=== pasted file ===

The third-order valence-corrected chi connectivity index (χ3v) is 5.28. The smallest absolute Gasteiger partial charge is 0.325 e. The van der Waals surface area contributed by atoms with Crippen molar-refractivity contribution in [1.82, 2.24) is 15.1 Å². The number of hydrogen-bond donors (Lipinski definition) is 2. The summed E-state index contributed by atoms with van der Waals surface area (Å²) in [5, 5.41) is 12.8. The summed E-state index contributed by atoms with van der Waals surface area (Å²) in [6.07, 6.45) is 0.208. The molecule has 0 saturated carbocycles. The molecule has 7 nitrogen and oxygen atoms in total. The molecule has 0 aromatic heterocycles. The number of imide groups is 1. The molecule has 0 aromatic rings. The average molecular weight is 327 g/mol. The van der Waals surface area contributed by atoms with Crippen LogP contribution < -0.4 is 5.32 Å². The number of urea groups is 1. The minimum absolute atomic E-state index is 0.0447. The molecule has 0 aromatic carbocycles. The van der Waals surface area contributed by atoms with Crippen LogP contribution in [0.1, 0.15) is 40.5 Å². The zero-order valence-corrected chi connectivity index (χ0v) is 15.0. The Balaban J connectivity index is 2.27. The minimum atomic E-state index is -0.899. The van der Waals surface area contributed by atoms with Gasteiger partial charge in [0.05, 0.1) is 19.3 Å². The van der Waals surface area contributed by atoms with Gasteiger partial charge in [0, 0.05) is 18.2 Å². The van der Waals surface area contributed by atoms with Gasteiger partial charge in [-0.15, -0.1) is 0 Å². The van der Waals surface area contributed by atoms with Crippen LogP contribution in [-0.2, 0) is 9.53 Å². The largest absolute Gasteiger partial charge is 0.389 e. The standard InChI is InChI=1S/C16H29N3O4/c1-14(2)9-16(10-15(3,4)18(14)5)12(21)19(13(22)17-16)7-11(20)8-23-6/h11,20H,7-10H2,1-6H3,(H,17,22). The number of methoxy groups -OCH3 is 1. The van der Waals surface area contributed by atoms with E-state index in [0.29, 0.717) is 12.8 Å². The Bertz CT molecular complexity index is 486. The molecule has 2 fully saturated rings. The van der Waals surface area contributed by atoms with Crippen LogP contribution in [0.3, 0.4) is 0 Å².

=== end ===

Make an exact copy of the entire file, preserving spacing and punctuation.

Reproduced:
The third-order valence-corrected chi connectivity index (χ3v) is 5.28. The smallest absolute Gasteiger partial charge is 0.325 e. The van der Waals surface area contributed by atoms with Crippen molar-refractivity contribution in [1.82, 2.24) is 15.1 Å². The number of hydrogen-bond donors (Lipinski definition) is 2. The summed E-state index contributed by atoms with van der Waals surface area (Å²) in [5, 5.41) is 12.8. The summed E-state index contributed by atoms with van der Waals surface area (Å²) in [6.07, 6.45) is 0.208. The molecule has 0 saturated carbocycles. The molecule has 7 nitrogen and oxygen atoms in total. The molecule has 0 aromatic heterocycles. The number of imide groups is 1. The molecule has 0 aromatic rings. The average molecular weight is 327 g/mol. The van der Waals surface area contributed by atoms with Crippen LogP contribution < -0.4 is 5.32 Å². The number of urea groups is 1. The minimum absolute atomic E-state index is 0.0447. The molecule has 0 aromatic carbocycles. The van der Waals surface area contributed by atoms with Crippen LogP contribution in [0.1, 0.15) is 40.5 Å². The zero-order valence-corrected chi connectivity index (χ0v) is 15.0. The Balaban J connectivity index is 2.27. The minimum atomic E-state index is -0.899. The van der Waals surface area contributed by atoms with Gasteiger partial charge in [0.05, 0.1) is 19.3 Å². The van der Waals surface area contributed by atoms with Gasteiger partial charge in [0, 0.05) is 18.2 Å². The van der Waals surface area contributed by atoms with Gasteiger partial charge in [-0.15, -0.1) is 0 Å². The van der Waals surface area contributed by atoms with Crippen LogP contribution in [-0.2, 0) is 9.53 Å². The largest absolute Gasteiger partial charge is 0.389 e. The standard InChI is InChI=1S/C16H29N3O4/c1-14(2)9-16(10-15(3,4)18(14)5)12(21)19(13(22)17-16)7-11(20)8-23-6/h11,20H,7-10H2,1-6H3,(H,17,22). The number of methoxy groups -OCH3 is 1. The van der Waals surface area contributed by atoms with E-state index in [0.29, 0.717) is 12.8 Å². The Bertz CT molecular complexity index is 486. The molecule has 2 fully saturated rings. The van der Waals surface area contributed by atoms with Crippen LogP contribution in [0.3, 0.4) is 0 Å².